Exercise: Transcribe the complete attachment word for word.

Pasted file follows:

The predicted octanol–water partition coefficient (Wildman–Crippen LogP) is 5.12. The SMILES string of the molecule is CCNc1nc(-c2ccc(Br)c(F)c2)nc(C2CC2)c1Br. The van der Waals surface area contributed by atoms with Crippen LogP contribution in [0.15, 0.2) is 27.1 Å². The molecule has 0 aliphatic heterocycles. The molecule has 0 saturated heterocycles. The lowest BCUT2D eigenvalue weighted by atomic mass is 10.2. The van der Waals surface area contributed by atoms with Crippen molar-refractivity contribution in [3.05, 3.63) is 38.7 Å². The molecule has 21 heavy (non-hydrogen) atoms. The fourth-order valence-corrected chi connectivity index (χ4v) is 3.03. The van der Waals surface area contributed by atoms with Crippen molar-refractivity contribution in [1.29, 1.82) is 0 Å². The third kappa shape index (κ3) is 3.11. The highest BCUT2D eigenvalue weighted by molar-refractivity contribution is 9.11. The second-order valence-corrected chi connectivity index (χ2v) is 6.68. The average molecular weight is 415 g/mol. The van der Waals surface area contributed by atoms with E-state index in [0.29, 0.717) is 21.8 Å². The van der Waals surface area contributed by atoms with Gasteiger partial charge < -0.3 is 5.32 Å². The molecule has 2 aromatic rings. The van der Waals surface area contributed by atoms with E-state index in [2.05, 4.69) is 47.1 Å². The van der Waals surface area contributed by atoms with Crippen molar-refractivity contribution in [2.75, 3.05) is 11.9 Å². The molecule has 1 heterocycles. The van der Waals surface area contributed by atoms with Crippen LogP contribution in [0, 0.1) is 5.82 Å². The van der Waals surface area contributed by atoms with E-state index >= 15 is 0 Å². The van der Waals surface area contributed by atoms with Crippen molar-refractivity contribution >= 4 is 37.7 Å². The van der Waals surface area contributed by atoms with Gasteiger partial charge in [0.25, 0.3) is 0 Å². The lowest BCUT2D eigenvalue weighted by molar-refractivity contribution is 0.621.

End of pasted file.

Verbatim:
The predicted octanol–water partition coefficient (Wildman–Crippen LogP) is 5.12. The SMILES string of the molecule is CCNc1nc(-c2ccc(Br)c(F)c2)nc(C2CC2)c1Br. The van der Waals surface area contributed by atoms with Crippen LogP contribution in [0.15, 0.2) is 27.1 Å². The molecule has 0 aliphatic heterocycles. The molecule has 0 saturated heterocycles. The lowest BCUT2D eigenvalue weighted by atomic mass is 10.2. The van der Waals surface area contributed by atoms with Crippen molar-refractivity contribution in [3.05, 3.63) is 38.7 Å². The molecule has 21 heavy (non-hydrogen) atoms. The fourth-order valence-corrected chi connectivity index (χ4v) is 3.03. The van der Waals surface area contributed by atoms with Crippen molar-refractivity contribution in [1.29, 1.82) is 0 Å². The third kappa shape index (κ3) is 3.11. The highest BCUT2D eigenvalue weighted by molar-refractivity contribution is 9.11. The second-order valence-corrected chi connectivity index (χ2v) is 6.68. The average molecular weight is 415 g/mol. The van der Waals surface area contributed by atoms with E-state index in [0.29, 0.717) is 21.8 Å². The van der Waals surface area contributed by atoms with Gasteiger partial charge < -0.3 is 5.32 Å². The molecule has 2 aromatic rings. The van der Waals surface area contributed by atoms with E-state index in [2.05, 4.69) is 47.1 Å². The van der Waals surface area contributed by atoms with Crippen molar-refractivity contribution in [2.75, 3.05) is 11.9 Å². The molecule has 1 heterocycles. The van der Waals surface area contributed by atoms with Crippen LogP contribution in [0, 0.1) is 5.82 Å². The van der Waals surface area contributed by atoms with E-state index >= 15 is 0 Å². The van der Waals surface area contributed by atoms with Crippen molar-refractivity contribution >= 4 is 37.7 Å². The van der Waals surface area contributed by atoms with Gasteiger partial charge in [0.25, 0.3) is 0 Å². The lowest BCUT2D eigenvalue weighted by molar-refractivity contribution is 0.621.